TRAVEL

Climate: In November, weather conditions in Lebanon make it a good trip destination. The average temperatures you'll face in November would be between 17.0°C and 24.0°C, with exceptional possible peaks as low as 5°C and high as 32°C as observed in previous years. The average amount of rain observed during November in Lebanon is 131 mm and you would typically have 8 rainy days.
Language: The official language is Arabic. French is also recognized as national languages. Place names and signage are usually in both languages.
Country Dialing Code: The country code for Beirut is +961.
Currency: The official currency of Lebanon is the Lebanese Pound (LBP.). 1USD = 1523 LBP. Credit cards are widely accepted and most banks are open Sunday to Thursday and ATM machines are available.
Time Zone: UTC +02:00
Business Hours: Most businesses are open Monday to Friday 09.00-17.30. Most shops in Beirut are open from 09.00 until 18.00. Monday-Saturday, sometimes later, and 12.00 until 18.00 on Sundays.
Electricity: The voltage in Lebanon is 230 volts.
Emergency Numbers: In an emergency please call 112 or 175. These numbers will alert the appropriate service – fire, police.


Interesting Sights in Beirut

Paris of the Middle East

Martyrs’ Square

An important landmark in Lebanese history, Martyrs’ Square is dedicated to those who were executed during Ottoman rule. It is also the traditional dividing line between East and West Beirut. First constructed in 1931, the monument has remained relevant due to the repeated political assassinations in Lebanon’s recent past.




Nijmeh Square

An important landmark in Lebanese history, Martyrs’ Square is dedicated to those who were executed during Ottoman rule. It is also the traditional dividing line between East and West Beirut. First constructed in 1931, the monument has remained relevant due to the repeated political assassinations in Lebanon’s recent past.




Hamra Street

A center of Beirut’s 1960’s intellectual activity, it is no surprise that this street was called the city’s Champs Elysees. It is a popular place with tourists and locals alike, who gather here to try to absorb the remnants of the intellectual city. Hamra is home to several bookshops, three universities (including the American University of Beirut) and a rich nightlife.




Zaitunay Bay

A posh yachting dock, Zaitunay Bay is the place for brunch in Beirut, so is part of most locals’ weekend plans. Try places like Babel Bay, Paul and Coast for a relaxing meal by the docks.




Pigeon Rocks, Raouche

Located in the sea by the historical Raouche, the Pigeon Rocks are a Lebanese natural treasure. In the area surrounding the rocks, evidence of ancient human existence in Lebanon has been found. Walk on Raouche’s Corniche and marvel at these amazing sights.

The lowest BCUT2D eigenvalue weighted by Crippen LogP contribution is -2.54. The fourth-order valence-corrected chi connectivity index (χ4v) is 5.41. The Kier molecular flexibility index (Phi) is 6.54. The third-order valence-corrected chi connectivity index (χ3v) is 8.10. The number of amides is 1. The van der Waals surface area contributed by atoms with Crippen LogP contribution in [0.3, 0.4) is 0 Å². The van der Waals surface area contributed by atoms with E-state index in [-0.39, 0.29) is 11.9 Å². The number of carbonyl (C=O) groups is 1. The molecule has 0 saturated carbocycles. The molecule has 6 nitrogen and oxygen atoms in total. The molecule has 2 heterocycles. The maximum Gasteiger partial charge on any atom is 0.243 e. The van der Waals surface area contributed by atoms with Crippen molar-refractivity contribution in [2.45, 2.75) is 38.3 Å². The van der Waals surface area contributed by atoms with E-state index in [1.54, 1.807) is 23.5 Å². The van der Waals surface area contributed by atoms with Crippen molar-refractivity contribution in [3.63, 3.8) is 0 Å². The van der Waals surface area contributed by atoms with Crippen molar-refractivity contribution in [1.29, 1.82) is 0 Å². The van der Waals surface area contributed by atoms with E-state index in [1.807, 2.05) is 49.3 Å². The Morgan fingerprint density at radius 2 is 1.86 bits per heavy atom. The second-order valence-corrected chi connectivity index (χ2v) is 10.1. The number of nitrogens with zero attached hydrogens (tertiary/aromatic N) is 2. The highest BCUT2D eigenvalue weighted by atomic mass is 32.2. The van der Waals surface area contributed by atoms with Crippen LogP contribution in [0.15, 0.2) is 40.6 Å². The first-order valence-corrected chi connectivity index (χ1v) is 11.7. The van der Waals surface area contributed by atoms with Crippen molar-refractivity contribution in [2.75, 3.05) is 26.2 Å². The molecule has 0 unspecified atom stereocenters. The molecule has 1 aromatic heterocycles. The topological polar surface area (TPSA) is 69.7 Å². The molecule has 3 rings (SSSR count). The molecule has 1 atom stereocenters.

Grand Serail

Also known as the Government Palace, the Grand Serail is the Lebanese Prime Minister’s main base. The building itself is a marvel from the Ottoman Era and is a must-visit for anyone wanting to learn about Beirut’s history.




Roman Baths

Located in Downtown Beirut, marvel at this historical landmark. The ruins haven’t been functional as baths for a long time, but it is easy to imagine what life in the Roman Empire may have looked like.




Mohammad Al-Amin Mosque

Also referred to as the Blue Mosque, this marvel is located in Downtown Beirut. It was built after the donation of the Late Prime Minister Rafik Hariri and continues to be a symbol of his work. The mosque is only one of the achievements of this late Prime Minister. He shifted his business focus to rebuild Downtown Beirut to what it is today, provided students with educational scholarships and encouraged foreign investment in Lebanon.




Beit Ed-Dine Palace

Home to a museum and an annual music festival, this palace is worth your time. Construction began in 1788, and took 30 years. Legend has it that the prince had the architect’s hands cut off so that the palace could not be duplicated. Visit this one-of-a-kind marvel, which reflects a lot of what it means to be Lebanese.




The National Museum of Beirut

The main archaeological museum in Lebanon, the National Museum is home to many treasures. The collection rranges from the prehistoric period through the Roman period and into the Arab era. The museum itself is a marvel as it was destroyed in the civil war, and fully restored in 2011.




Our Lady of Lebanon- Harissa

A pilgrimage site in Lebanon, Harissa is home to Our Lady of Lebanon. The site is a shrine in honor of Mary, Mother of Jesus. The giant monument resides over Jounieh, and watches over the area. The church and shrine areas are a must-see for anyone visiting Lebanon and are on the way to Beirut.



Le Royal Hotel

Leisure Hills Complex,

Dbayeh, Lebanon